A boy is gasping for his life, and the medics' rescue measures have failed
Tom, the other doctor working in the emergency room, listens to the medical-control radio, then barks, "Proceed with rapid sequence intubation." "How bad?" I ask. "Sixteen-year-old, asthmaticus. And he's cyanotic." "How far out?" "Six minutes." It's a common nightmare: A child wakes up suddenly. He feels as though he is drawing breath through a single, slowly collapsing straw. The muscles around his bronchi, the two slender airways that lead into the lungs, are tightening like boas. Frantic...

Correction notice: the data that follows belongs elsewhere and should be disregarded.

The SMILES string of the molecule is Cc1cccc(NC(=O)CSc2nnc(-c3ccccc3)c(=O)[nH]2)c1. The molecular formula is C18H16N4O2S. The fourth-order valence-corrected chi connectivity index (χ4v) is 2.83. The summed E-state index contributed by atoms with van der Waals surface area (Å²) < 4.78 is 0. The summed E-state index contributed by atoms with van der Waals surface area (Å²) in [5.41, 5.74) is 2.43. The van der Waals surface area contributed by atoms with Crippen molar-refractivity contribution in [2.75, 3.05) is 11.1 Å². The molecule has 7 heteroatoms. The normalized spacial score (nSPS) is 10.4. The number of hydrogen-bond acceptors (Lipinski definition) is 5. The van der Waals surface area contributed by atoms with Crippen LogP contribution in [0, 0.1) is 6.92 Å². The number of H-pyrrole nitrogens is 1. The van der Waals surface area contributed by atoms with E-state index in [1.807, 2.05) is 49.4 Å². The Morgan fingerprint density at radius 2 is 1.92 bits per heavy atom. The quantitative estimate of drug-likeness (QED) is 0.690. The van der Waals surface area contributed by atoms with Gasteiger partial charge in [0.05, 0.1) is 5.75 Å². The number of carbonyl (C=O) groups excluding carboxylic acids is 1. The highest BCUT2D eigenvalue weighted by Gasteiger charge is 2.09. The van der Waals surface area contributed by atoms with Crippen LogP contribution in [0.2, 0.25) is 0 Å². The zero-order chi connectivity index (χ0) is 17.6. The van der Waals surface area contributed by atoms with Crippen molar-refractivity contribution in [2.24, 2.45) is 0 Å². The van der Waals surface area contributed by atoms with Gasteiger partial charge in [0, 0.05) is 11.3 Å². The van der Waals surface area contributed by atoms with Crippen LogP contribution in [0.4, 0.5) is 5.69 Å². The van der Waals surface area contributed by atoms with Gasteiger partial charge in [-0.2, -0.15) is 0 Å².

The full text of this article is available to Discover Magazine subscribers only.
Subscribe and get 10 issues packed with:
- The latest news, theories and developments in the world of science
- Compelling stories and breakthroughs in health, medicine and the mind
- Environmental issues and their relevance to daily life
- Cutting-edge technology and its impact on our future
Already a subscriber? Register now!
Registration is FREE and takes only a few seconds to complete. If you are already registered on DiscoverMagazine.com, please log in.